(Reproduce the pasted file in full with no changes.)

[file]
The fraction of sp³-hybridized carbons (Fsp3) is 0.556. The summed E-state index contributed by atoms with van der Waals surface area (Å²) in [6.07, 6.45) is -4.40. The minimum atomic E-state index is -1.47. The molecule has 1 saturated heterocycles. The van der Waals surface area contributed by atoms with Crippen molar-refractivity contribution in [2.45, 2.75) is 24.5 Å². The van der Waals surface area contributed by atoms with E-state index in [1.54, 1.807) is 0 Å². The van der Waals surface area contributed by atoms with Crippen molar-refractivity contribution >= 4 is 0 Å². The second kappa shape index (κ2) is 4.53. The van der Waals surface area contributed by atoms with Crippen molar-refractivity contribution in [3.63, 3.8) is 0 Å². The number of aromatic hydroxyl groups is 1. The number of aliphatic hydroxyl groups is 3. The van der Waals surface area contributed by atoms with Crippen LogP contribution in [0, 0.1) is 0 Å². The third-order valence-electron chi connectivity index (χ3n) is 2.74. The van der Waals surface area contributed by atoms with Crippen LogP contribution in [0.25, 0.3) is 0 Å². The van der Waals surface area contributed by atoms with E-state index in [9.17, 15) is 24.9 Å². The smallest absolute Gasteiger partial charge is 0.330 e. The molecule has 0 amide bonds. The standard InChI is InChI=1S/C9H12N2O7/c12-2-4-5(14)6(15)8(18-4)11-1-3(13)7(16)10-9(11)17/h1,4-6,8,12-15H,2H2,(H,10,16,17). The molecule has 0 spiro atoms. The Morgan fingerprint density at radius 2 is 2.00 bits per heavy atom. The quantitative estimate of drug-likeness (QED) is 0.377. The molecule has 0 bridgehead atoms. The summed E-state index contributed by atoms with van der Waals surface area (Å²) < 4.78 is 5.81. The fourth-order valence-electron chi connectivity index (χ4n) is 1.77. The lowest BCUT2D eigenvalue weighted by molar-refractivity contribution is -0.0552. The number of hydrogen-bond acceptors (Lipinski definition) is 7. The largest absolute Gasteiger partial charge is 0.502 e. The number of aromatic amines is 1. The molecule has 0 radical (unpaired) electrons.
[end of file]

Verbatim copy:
The fraction of sp³-hybridized carbons (Fsp3) is 0.556. The summed E-state index contributed by atoms with van der Waals surface area (Å²) in [6.07, 6.45) is -4.40. The minimum atomic E-state index is -1.47. The molecule has 1 saturated heterocycles. The van der Waals surface area contributed by atoms with Crippen molar-refractivity contribution in [2.45, 2.75) is 24.5 Å². The van der Waals surface area contributed by atoms with E-state index in [1.54, 1.807) is 0 Å². The van der Waals surface area contributed by atoms with Crippen molar-refractivity contribution >= 4 is 0 Å². The second kappa shape index (κ2) is 4.53. The van der Waals surface area contributed by atoms with Crippen molar-refractivity contribution in [3.63, 3.8) is 0 Å². The number of aromatic hydroxyl groups is 1. The number of aliphatic hydroxyl groups is 3. The van der Waals surface area contributed by atoms with Crippen LogP contribution in [0, 0.1) is 0 Å². The third-order valence-electron chi connectivity index (χ3n) is 2.74. The van der Waals surface area contributed by atoms with Crippen LogP contribution in [0.25, 0.3) is 0 Å². The van der Waals surface area contributed by atoms with E-state index in [9.17, 15) is 24.9 Å². The smallest absolute Gasteiger partial charge is 0.330 e. The molecule has 0 amide bonds. The standard InChI is InChI=1S/C9H12N2O7/c12-2-4-5(14)6(15)8(18-4)11-1-3(13)7(16)10-9(11)17/h1,4-6,8,12-15H,2H2,(H,10,16,17). The molecule has 0 spiro atoms. The Morgan fingerprint density at radius 2 is 2.00 bits per heavy atom. The quantitative estimate of drug-likeness (QED) is 0.377. The molecule has 0 bridgehead atoms. The summed E-state index contributed by atoms with van der Waals surface area (Å²) < 4.78 is 5.81. The fourth-order valence-electron chi connectivity index (χ4n) is 1.77. The lowest BCUT2D eigenvalue weighted by molar-refractivity contribution is -0.0552. The number of hydrogen-bond acceptors (Lipinski definition) is 7. The largest absolute Gasteiger partial charge is 0.502 e. The number of aromatic amines is 1. The molecule has 0 radical (unpaired) electrons.